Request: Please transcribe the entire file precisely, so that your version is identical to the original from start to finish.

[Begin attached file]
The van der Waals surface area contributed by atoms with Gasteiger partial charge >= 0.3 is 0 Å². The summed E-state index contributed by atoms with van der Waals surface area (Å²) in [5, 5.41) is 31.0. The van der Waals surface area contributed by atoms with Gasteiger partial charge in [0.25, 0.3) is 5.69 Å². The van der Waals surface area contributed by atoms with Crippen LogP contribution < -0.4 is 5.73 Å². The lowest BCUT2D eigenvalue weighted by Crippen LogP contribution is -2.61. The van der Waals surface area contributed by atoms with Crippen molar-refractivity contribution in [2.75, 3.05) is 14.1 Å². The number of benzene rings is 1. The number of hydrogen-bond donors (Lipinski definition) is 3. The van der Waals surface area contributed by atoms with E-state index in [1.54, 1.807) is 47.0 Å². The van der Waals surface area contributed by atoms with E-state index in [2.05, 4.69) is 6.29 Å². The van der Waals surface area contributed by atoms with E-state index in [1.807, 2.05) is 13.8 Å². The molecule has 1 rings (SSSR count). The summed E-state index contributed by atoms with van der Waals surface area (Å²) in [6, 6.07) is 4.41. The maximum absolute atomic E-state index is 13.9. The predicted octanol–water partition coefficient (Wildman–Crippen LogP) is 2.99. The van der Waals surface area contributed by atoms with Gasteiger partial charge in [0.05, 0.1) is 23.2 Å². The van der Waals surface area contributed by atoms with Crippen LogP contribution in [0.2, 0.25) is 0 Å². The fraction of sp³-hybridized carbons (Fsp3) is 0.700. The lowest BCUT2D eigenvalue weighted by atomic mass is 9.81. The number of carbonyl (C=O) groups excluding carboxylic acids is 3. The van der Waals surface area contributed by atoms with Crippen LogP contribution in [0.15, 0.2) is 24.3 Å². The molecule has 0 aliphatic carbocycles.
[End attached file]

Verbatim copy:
The van der Waals surface area contributed by atoms with Gasteiger partial charge >= 0.3 is 0 Å². The summed E-state index contributed by atoms with van der Waals surface area (Å²) in [5, 5.41) is 31.0. The van der Waals surface area contributed by atoms with Gasteiger partial charge in [0.25, 0.3) is 5.69 Å². The van der Waals surface area contributed by atoms with Crippen LogP contribution < -0.4 is 5.73 Å². The lowest BCUT2D eigenvalue weighted by Crippen LogP contribution is -2.61. The van der Waals surface area contributed by atoms with Crippen molar-refractivity contribution in [2.75, 3.05) is 14.1 Å². The number of benzene rings is 1. The number of hydrogen-bond donors (Lipinski definition) is 3. The van der Waals surface area contributed by atoms with E-state index in [1.54, 1.807) is 47.0 Å². The van der Waals surface area contributed by atoms with E-state index in [2.05, 4.69) is 6.29 Å². The van der Waals surface area contributed by atoms with E-state index in [1.807, 2.05) is 13.8 Å². The molecule has 1 rings (SSSR count). The summed E-state index contributed by atoms with van der Waals surface area (Å²) in [6, 6.07) is 4.41. The maximum absolute atomic E-state index is 13.9. The predicted octanol–water partition coefficient (Wildman–Crippen LogP) is 2.99. The van der Waals surface area contributed by atoms with Gasteiger partial charge in [0.05, 0.1) is 23.2 Å². The van der Waals surface area contributed by atoms with Crippen LogP contribution in [0.2, 0.25) is 0 Å². The fraction of sp³-hybridized carbons (Fsp3) is 0.700. The lowest BCUT2D eigenvalue weighted by atomic mass is 9.81. The number of carbonyl (C=O) groups excluding carboxylic acids is 3. The van der Waals surface area contributed by atoms with Crippen LogP contribution in [0.15, 0.2) is 24.3 Å². The molecule has 0 aliphatic carbocycles.